The death penalty, a punishment not universally accepted, has been a political hot potato for a very long time in the United States. This nation is one of the few in what is known as the west to still have death as a legal ramification to certain crimes. After being reinstated once legally, the death penalty was suppressed for sixteen years by Departments of Justice both reluctant and refusing to use it.
On Thursday, Attorney General William Barr issued a directive to the Federal Bureau of Prisons to not only resume using the death penalty but to schedule the executions of five federal inmates sentenced to die for their crimes of murder in the federal facility in Terre Haute, Indiana.
The executions are slated to take place in December 2019 and January 2020.
“Congress has expressly authorized the death penalty through legislation adopted by the people’s representatives in both houses of Congress and signed by the President,” Barr said in a statement.
“The Justice Department upholds the rule of law — and we owe it to the victims and their families to carry forward the sentence imposed by our justice system,” he added.
At this time, there are sixty-two inmates on death row in the federal system. The states that still have death penalties on the books add far more to the total of people sentenced to die who are languishing in the system, but the federal government has not put anyone to death, according to reports, since 2003.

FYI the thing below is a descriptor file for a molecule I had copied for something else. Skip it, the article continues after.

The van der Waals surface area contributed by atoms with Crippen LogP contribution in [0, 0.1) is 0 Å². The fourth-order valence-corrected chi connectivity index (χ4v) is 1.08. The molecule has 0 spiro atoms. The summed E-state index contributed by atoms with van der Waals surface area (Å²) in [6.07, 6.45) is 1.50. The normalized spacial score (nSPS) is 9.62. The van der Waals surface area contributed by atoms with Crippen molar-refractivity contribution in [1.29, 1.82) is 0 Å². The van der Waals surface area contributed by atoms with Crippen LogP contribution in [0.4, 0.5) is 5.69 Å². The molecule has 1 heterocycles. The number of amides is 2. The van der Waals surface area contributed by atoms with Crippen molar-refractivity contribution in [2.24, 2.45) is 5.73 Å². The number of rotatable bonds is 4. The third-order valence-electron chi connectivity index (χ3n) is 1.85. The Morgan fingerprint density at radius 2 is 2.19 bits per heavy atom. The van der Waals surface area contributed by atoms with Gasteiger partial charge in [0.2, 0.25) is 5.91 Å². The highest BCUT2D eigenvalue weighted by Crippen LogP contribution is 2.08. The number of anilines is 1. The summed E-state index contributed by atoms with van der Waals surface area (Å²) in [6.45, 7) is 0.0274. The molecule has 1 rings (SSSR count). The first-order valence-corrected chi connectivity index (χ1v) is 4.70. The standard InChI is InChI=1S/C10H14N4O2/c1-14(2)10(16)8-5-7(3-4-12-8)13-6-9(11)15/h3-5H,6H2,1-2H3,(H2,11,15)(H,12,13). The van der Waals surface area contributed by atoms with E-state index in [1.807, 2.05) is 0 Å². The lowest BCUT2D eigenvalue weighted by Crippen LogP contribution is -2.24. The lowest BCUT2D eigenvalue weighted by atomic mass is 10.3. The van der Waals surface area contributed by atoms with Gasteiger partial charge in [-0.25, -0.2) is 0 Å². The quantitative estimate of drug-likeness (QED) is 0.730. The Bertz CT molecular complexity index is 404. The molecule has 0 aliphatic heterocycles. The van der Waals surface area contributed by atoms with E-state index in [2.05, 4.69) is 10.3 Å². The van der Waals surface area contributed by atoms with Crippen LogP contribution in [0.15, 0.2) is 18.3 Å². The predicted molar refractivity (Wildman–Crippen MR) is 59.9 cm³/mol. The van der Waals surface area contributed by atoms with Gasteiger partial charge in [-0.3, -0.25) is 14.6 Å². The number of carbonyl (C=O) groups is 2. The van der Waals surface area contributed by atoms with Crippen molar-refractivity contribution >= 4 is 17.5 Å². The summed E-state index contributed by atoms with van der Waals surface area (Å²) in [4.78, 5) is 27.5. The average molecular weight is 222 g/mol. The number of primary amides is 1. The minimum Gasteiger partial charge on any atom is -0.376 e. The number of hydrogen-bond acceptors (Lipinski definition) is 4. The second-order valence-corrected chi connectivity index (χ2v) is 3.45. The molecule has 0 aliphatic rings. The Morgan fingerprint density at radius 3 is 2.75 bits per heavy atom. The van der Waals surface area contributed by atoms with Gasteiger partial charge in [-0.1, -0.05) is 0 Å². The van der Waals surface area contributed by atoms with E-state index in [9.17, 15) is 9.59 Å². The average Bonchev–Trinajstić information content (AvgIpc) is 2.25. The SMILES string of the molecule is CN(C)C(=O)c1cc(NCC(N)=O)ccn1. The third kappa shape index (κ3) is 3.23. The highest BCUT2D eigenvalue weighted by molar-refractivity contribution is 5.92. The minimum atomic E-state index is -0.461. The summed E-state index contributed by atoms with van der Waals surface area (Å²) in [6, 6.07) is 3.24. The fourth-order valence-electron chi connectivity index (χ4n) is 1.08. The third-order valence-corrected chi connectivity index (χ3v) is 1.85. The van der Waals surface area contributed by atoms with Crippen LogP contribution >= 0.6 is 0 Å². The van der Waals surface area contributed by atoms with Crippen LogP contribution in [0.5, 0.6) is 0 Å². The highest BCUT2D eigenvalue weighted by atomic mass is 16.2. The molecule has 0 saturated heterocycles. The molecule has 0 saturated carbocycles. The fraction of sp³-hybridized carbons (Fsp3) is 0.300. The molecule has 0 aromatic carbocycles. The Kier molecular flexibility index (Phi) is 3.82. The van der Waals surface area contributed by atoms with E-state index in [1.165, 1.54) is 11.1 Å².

The list of current inmates includes convicted Boston Marathon bomber Dzhokhar Tsarnaev and Charleston church shooter Dylann Roof.
The federal inmates whose executions have been scheduled are Daniel Lewis Lee, a member of a white supremacist group convicted of killing a family of three, including an 8-year-old girl; Lezmond Mitchell, convicted of stabbing to death a 63-year-old woman; Wesley Ira Purkey, convicted of raping and murdering a 16-year-old girl; Alfred Bourgeois, convicted of sexually molesting and beating to death his 2-and-a-half-year-old daughter; and Dustin Lee Honken, convicted of shooting five people to death.
This news is bound to cause ripples of additional lawsuits to get the orders blocked.